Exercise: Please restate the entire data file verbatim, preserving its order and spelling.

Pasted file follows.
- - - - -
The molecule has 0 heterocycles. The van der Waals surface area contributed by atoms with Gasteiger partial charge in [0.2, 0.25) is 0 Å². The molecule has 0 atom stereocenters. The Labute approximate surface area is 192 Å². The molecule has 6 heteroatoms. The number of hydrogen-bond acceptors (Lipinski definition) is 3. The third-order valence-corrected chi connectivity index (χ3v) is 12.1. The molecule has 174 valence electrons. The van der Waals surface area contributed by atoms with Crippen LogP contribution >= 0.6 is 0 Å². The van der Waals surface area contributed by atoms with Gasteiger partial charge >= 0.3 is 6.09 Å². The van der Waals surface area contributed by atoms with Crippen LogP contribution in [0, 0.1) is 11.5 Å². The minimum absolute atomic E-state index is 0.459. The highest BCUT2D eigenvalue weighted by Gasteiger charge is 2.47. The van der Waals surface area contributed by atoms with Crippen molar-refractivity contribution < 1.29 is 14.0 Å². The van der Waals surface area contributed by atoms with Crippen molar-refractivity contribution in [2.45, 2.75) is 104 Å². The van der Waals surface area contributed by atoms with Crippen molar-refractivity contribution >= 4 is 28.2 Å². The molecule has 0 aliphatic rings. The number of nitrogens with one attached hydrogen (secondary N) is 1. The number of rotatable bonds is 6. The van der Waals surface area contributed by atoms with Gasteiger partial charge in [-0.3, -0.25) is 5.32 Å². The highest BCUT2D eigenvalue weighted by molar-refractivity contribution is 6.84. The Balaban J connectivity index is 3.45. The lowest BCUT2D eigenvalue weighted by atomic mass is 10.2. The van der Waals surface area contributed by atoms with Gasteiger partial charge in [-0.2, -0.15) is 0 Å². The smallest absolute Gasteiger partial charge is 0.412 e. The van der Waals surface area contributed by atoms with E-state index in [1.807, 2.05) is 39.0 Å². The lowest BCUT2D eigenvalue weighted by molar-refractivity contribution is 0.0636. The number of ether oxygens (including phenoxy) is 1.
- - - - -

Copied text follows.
The molecule has 0 heterocycles. The van der Waals surface area contributed by atoms with Gasteiger partial charge in [0.2, 0.25) is 0 Å². The molecule has 0 atom stereocenters. The Labute approximate surface area is 192 Å². The molecule has 6 heteroatoms. The number of hydrogen-bond acceptors (Lipinski definition) is 3. The third-order valence-corrected chi connectivity index (χ3v) is 12.1. The molecule has 174 valence electrons. The van der Waals surface area contributed by atoms with Crippen LogP contribution >= 0.6 is 0 Å². The van der Waals surface area contributed by atoms with Gasteiger partial charge >= 0.3 is 6.09 Å². The van der Waals surface area contributed by atoms with Crippen LogP contribution in [0, 0.1) is 11.5 Å². The minimum absolute atomic E-state index is 0.459. The highest BCUT2D eigenvalue weighted by Gasteiger charge is 2.47. The van der Waals surface area contributed by atoms with Crippen molar-refractivity contribution < 1.29 is 14.0 Å². The van der Waals surface area contributed by atoms with Crippen molar-refractivity contribution in [2.45, 2.75) is 104 Å². The van der Waals surface area contributed by atoms with Crippen molar-refractivity contribution >= 4 is 28.2 Å². The molecule has 0 aliphatic rings. The number of nitrogens with one attached hydrogen (secondary N) is 1. The number of rotatable bonds is 6. The van der Waals surface area contributed by atoms with Gasteiger partial charge in [-0.3, -0.25) is 5.32 Å². The highest BCUT2D eigenvalue weighted by molar-refractivity contribution is 6.84. The Balaban J connectivity index is 3.45. The lowest BCUT2D eigenvalue weighted by atomic mass is 10.2. The van der Waals surface area contributed by atoms with Gasteiger partial charge in [-0.2, -0.15) is 0 Å². The smallest absolute Gasteiger partial charge is 0.412 e. The van der Waals surface area contributed by atoms with E-state index in [1.807, 2.05) is 39.0 Å². The lowest BCUT2D eigenvalue weighted by molar-refractivity contribution is 0.0636. The number of ether oxygens (including phenoxy) is 1.